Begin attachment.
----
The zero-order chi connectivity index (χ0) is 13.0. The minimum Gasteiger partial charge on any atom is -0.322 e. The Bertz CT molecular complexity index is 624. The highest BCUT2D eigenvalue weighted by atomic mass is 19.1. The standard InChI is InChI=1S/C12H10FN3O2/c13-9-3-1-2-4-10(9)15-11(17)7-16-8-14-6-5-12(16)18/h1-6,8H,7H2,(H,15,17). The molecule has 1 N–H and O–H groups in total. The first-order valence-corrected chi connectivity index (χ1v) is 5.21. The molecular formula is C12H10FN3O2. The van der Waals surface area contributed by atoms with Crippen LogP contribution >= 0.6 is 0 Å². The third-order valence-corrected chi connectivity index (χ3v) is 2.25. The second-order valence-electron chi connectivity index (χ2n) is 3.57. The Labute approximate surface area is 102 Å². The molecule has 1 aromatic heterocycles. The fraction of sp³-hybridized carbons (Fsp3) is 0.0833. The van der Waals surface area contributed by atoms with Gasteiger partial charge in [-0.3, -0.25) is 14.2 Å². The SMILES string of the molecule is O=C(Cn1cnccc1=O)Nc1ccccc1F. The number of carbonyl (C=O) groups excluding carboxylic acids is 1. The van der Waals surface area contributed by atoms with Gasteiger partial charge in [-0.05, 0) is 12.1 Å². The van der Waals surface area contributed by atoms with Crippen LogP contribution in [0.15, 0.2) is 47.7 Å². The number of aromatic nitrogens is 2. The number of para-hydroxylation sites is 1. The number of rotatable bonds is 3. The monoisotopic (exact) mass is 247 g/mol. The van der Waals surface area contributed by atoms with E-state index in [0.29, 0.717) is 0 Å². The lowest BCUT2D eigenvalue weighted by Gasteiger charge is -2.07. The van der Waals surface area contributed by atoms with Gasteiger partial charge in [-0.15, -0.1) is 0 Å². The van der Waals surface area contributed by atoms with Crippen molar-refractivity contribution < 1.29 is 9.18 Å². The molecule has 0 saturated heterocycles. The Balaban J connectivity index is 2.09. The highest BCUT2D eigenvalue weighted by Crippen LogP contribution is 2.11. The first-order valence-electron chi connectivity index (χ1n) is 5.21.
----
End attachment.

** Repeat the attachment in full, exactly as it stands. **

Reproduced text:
The zero-order chi connectivity index (χ0) is 13.0. The minimum Gasteiger partial charge on any atom is -0.322 e. The Bertz CT molecular complexity index is 624. The highest BCUT2D eigenvalue weighted by atomic mass is 19.1. The standard InChI is InChI=1S/C12H10FN3O2/c13-9-3-1-2-4-10(9)15-11(17)7-16-8-14-6-5-12(16)18/h1-6,8H,7H2,(H,15,17). The molecule has 1 N–H and O–H groups in total. The first-order valence-corrected chi connectivity index (χ1v) is 5.21. The molecular formula is C12H10FN3O2. The van der Waals surface area contributed by atoms with Crippen LogP contribution >= 0.6 is 0 Å². The third-order valence-corrected chi connectivity index (χ3v) is 2.25. The second-order valence-electron chi connectivity index (χ2n) is 3.57. The Labute approximate surface area is 102 Å². The molecule has 1 aromatic heterocycles. The fraction of sp³-hybridized carbons (Fsp3) is 0.0833. The van der Waals surface area contributed by atoms with Gasteiger partial charge in [-0.3, -0.25) is 14.2 Å². The SMILES string of the molecule is O=C(Cn1cnccc1=O)Nc1ccccc1F. The number of carbonyl (C=O) groups excluding carboxylic acids is 1. The van der Waals surface area contributed by atoms with Gasteiger partial charge in [-0.05, 0) is 12.1 Å². The van der Waals surface area contributed by atoms with Crippen LogP contribution in [0.15, 0.2) is 47.7 Å². The number of aromatic nitrogens is 2. The number of para-hydroxylation sites is 1. The number of rotatable bonds is 3. The monoisotopic (exact) mass is 247 g/mol. The van der Waals surface area contributed by atoms with E-state index in [0.29, 0.717) is 0 Å². The lowest BCUT2D eigenvalue weighted by Gasteiger charge is -2.07. The van der Waals surface area contributed by atoms with Gasteiger partial charge in [-0.15, -0.1) is 0 Å². The van der Waals surface area contributed by atoms with Crippen molar-refractivity contribution < 1.29 is 9.18 Å². The molecule has 0 saturated heterocycles. The Balaban J connectivity index is 2.09. The highest BCUT2D eigenvalue weighted by Crippen LogP contribution is 2.11. The first-order valence-electron chi connectivity index (χ1n) is 5.21.